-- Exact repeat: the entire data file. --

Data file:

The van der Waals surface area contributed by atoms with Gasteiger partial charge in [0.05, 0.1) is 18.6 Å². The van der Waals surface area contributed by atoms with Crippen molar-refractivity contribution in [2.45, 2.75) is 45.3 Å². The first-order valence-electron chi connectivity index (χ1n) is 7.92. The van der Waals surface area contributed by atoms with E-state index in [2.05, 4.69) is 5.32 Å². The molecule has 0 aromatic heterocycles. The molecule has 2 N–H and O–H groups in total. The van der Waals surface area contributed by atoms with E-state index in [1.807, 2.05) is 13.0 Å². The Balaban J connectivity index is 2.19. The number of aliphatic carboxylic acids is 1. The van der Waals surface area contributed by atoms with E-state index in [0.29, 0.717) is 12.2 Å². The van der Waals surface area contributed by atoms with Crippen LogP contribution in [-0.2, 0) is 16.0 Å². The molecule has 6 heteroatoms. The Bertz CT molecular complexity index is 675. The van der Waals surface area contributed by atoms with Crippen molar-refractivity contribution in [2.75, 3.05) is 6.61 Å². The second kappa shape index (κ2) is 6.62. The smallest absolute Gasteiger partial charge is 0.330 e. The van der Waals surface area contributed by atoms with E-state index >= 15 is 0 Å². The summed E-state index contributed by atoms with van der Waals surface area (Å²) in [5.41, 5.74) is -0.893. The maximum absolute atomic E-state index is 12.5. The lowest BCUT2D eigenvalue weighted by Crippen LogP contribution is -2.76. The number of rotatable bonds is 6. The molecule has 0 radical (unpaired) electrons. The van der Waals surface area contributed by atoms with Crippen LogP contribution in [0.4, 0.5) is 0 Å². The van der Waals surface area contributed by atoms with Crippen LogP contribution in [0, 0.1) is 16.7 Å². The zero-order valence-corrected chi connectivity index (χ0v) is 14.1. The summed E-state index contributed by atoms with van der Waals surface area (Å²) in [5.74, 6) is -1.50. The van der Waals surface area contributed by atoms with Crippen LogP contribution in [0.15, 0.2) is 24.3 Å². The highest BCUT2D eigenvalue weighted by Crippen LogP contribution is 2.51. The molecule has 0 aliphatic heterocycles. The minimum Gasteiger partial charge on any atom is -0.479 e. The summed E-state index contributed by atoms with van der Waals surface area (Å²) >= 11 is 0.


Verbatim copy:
The van der Waals surface area contributed by atoms with Gasteiger partial charge in [0.05, 0.1) is 18.6 Å². The van der Waals surface area contributed by atoms with Crippen molar-refractivity contribution in [2.45, 2.75) is 45.3 Å². The first-order valence-electron chi connectivity index (χ1n) is 7.92. The van der Waals surface area contributed by atoms with E-state index in [2.05, 4.69) is 5.32 Å². The molecule has 0 aromatic heterocycles. The molecule has 2 N–H and O–H groups in total. The van der Waals surface area contributed by atoms with E-state index in [1.807, 2.05) is 13.0 Å². The Balaban J connectivity index is 2.19. The number of aliphatic carboxylic acids is 1. The van der Waals surface area contributed by atoms with E-state index in [0.29, 0.717) is 12.2 Å². The van der Waals surface area contributed by atoms with Crippen LogP contribution in [-0.2, 0) is 16.0 Å². The molecule has 6 heteroatoms. The Bertz CT molecular complexity index is 675. The van der Waals surface area contributed by atoms with Crippen molar-refractivity contribution in [2.75, 3.05) is 6.61 Å². The second kappa shape index (κ2) is 6.62. The smallest absolute Gasteiger partial charge is 0.330 e. The van der Waals surface area contributed by atoms with E-state index >= 15 is 0 Å². The summed E-state index contributed by atoms with van der Waals surface area (Å²) in [5.41, 5.74) is -0.893. The maximum absolute atomic E-state index is 12.5. The lowest BCUT2D eigenvalue weighted by Crippen LogP contribution is -2.76. The number of rotatable bonds is 6. The molecule has 0 radical (unpaired) electrons. The van der Waals surface area contributed by atoms with Crippen LogP contribution in [0.4, 0.5) is 0 Å². The van der Waals surface area contributed by atoms with Crippen LogP contribution in [0, 0.1) is 16.7 Å². The zero-order valence-corrected chi connectivity index (χ0v) is 14.1. The summed E-state index contributed by atoms with van der Waals surface area (Å²) in [5.74, 6) is -1.50. The van der Waals surface area contributed by atoms with Crippen LogP contribution in [0.15, 0.2) is 24.3 Å². The highest BCUT2D eigenvalue weighted by Crippen LogP contribution is 2.51. The molecule has 0 aliphatic heterocycles. The minimum Gasteiger partial charge on any atom is -0.479 e. The summed E-state index contributed by atoms with van der Waals surface area (Å²) >= 11 is 0.